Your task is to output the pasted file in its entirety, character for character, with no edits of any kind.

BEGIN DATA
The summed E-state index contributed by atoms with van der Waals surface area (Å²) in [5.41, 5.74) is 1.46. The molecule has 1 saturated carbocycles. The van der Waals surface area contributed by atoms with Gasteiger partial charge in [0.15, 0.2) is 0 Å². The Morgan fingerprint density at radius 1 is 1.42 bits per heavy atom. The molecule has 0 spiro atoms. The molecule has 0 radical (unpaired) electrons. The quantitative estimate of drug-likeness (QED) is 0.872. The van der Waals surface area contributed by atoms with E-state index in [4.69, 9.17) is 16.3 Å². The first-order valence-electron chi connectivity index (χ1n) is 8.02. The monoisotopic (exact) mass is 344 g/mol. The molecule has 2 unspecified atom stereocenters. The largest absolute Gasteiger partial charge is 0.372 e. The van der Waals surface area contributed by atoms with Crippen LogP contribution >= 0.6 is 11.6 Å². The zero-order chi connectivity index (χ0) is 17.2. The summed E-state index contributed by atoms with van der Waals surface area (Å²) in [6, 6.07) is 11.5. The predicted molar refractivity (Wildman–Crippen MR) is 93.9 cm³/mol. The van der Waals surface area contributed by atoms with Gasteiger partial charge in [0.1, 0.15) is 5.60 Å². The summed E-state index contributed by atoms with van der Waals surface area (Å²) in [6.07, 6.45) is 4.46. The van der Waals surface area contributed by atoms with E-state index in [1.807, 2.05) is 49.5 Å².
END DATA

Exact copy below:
The summed E-state index contributed by atoms with van der Waals surface area (Å²) in [5.41, 5.74) is 1.46. The molecule has 1 saturated carbocycles. The van der Waals surface area contributed by atoms with Gasteiger partial charge in [0.15, 0.2) is 0 Å². The Morgan fingerprint density at radius 1 is 1.42 bits per heavy atom. The molecule has 0 spiro atoms. The molecule has 0 radical (unpaired) electrons. The quantitative estimate of drug-likeness (QED) is 0.872. The van der Waals surface area contributed by atoms with E-state index in [4.69, 9.17) is 16.3 Å². The first-order valence-electron chi connectivity index (χ1n) is 8.02. The monoisotopic (exact) mass is 344 g/mol. The molecule has 2 unspecified atom stereocenters. The largest absolute Gasteiger partial charge is 0.372 e. The van der Waals surface area contributed by atoms with Crippen LogP contribution >= 0.6 is 11.6 Å². The zero-order chi connectivity index (χ0) is 17.2. The summed E-state index contributed by atoms with van der Waals surface area (Å²) in [6, 6.07) is 11.5. The predicted molar refractivity (Wildman–Crippen MR) is 93.9 cm³/mol. The van der Waals surface area contributed by atoms with Gasteiger partial charge in [0.1, 0.15) is 5.60 Å². The summed E-state index contributed by atoms with van der Waals surface area (Å²) in [6.07, 6.45) is 4.46. The van der Waals surface area contributed by atoms with E-state index in [1.807, 2.05) is 49.5 Å².